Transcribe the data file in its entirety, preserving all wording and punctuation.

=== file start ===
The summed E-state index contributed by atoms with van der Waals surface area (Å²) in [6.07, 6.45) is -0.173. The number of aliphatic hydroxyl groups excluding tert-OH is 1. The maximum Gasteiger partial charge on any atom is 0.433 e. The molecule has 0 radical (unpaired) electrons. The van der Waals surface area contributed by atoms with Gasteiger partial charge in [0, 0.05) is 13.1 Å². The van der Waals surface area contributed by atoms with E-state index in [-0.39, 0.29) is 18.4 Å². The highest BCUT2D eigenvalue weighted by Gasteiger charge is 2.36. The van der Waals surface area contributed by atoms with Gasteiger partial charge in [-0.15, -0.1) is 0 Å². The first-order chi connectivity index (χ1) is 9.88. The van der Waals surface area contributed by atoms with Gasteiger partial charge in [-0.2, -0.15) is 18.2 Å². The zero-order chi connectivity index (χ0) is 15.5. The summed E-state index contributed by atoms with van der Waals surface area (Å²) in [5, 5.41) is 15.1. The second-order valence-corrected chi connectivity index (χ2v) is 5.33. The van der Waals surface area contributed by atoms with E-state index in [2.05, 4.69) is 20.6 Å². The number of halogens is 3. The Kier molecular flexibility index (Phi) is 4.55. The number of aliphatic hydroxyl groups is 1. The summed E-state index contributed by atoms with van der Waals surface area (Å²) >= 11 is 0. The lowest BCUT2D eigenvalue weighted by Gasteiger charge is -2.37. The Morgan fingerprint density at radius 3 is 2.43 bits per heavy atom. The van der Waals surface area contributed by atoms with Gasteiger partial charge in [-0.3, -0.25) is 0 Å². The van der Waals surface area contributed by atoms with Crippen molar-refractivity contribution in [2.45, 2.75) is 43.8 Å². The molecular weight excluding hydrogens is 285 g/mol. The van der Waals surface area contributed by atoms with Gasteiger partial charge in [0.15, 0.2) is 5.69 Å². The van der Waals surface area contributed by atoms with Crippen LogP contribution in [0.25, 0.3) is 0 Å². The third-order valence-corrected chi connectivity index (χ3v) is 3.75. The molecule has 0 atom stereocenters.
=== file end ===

The summed E-state index contributed by atoms with van der Waals surface area (Å²) in [6.07, 6.45) is -0.173. The number of aliphatic hydroxyl groups excluding tert-OH is 1. The maximum Gasteiger partial charge on any atom is 0.433 e. The molecule has 0 radical (unpaired) electrons. The van der Waals surface area contributed by atoms with Gasteiger partial charge in [0, 0.05) is 13.1 Å². The van der Waals surface area contributed by atoms with E-state index in [-0.39, 0.29) is 18.4 Å². The highest BCUT2D eigenvalue weighted by Gasteiger charge is 2.36. The van der Waals surface area contributed by atoms with Gasteiger partial charge in [-0.15, -0.1) is 0 Å². The first-order chi connectivity index (χ1) is 9.88. The van der Waals surface area contributed by atoms with Gasteiger partial charge in [-0.2, -0.15) is 18.2 Å². The zero-order chi connectivity index (χ0) is 15.5. The summed E-state index contributed by atoms with van der Waals surface area (Å²) in [5, 5.41) is 15.1. The second-order valence-corrected chi connectivity index (χ2v) is 5.33. The van der Waals surface area contributed by atoms with E-state index in [2.05, 4.69) is 20.6 Å². The number of halogens is 3. The Kier molecular flexibility index (Phi) is 4.55. The number of aliphatic hydroxyl groups is 1. The summed E-state index contributed by atoms with van der Waals surface area (Å²) >= 11 is 0. The lowest BCUT2D eigenvalue weighted by Gasteiger charge is -2.37. The Morgan fingerprint density at radius 3 is 2.43 bits per heavy atom. The van der Waals surface area contributed by atoms with Gasteiger partial charge in [-0.3, -0.25) is 0 Å². The van der Waals surface area contributed by atoms with Crippen molar-refractivity contribution in [2.45, 2.75) is 43.8 Å². The molecular weight excluding hydrogens is 285 g/mol. The van der Waals surface area contributed by atoms with Gasteiger partial charge in [0.15, 0.2) is 5.69 Å². The van der Waals surface area contributed by atoms with Crippen LogP contribution in [0.25, 0.3) is 0 Å². The third-order valence-corrected chi connectivity index (χ3v) is 3.75. The molecule has 0 atom stereocenters.